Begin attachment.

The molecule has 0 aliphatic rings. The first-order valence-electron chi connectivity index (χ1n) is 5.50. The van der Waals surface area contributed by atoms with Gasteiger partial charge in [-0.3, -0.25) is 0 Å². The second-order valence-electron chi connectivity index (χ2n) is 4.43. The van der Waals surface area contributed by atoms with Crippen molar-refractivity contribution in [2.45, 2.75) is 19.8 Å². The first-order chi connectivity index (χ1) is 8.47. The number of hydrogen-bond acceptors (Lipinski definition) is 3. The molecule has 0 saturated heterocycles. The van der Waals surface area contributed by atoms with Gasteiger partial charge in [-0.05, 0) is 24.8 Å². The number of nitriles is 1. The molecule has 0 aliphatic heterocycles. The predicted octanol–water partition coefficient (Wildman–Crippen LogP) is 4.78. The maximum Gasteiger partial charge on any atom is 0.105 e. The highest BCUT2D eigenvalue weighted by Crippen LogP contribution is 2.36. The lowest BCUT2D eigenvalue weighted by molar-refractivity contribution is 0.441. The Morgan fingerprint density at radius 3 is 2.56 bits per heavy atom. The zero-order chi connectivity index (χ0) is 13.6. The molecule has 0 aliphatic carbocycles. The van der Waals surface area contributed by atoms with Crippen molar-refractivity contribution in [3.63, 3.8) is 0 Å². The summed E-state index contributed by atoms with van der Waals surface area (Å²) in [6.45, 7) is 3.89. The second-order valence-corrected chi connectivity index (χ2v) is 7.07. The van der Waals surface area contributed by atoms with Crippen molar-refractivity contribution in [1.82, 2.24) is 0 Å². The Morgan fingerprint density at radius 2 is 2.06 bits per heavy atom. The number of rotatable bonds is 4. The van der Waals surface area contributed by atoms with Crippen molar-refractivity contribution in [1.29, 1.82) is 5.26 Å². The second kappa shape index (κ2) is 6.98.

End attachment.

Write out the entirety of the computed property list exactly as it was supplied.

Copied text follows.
The molecule has 0 aliphatic rings. The first-order valence-electron chi connectivity index (χ1n) is 5.50. The van der Waals surface area contributed by atoms with Gasteiger partial charge in [-0.3, -0.25) is 0 Å². The second-order valence-electron chi connectivity index (χ2n) is 4.43. The van der Waals surface area contributed by atoms with Crippen molar-refractivity contribution in [2.45, 2.75) is 19.8 Å². The first-order chi connectivity index (χ1) is 8.47. The number of hydrogen-bond acceptors (Lipinski definition) is 3. The molecule has 0 saturated heterocycles. The van der Waals surface area contributed by atoms with Gasteiger partial charge in [-0.05, 0) is 24.8 Å². The number of nitriles is 1. The molecule has 0 aliphatic heterocycles. The predicted octanol–water partition coefficient (Wildman–Crippen LogP) is 4.78. The maximum Gasteiger partial charge on any atom is 0.105 e. The highest BCUT2D eigenvalue weighted by Crippen LogP contribution is 2.36. The lowest BCUT2D eigenvalue weighted by molar-refractivity contribution is 0.441. The Morgan fingerprint density at radius 3 is 2.56 bits per heavy atom. The zero-order chi connectivity index (χ0) is 13.6. The molecule has 0 aliphatic carbocycles. The van der Waals surface area contributed by atoms with Crippen molar-refractivity contribution in [3.63, 3.8) is 0 Å². The summed E-state index contributed by atoms with van der Waals surface area (Å²) in [6.45, 7) is 3.89. The second-order valence-corrected chi connectivity index (χ2v) is 7.07. The van der Waals surface area contributed by atoms with Crippen molar-refractivity contribution in [1.82, 2.24) is 0 Å². The Morgan fingerprint density at radius 2 is 2.06 bits per heavy atom. The number of rotatable bonds is 4. The van der Waals surface area contributed by atoms with Crippen molar-refractivity contribution in [1.29, 1.82) is 5.26 Å². The second kappa shape index (κ2) is 6.98.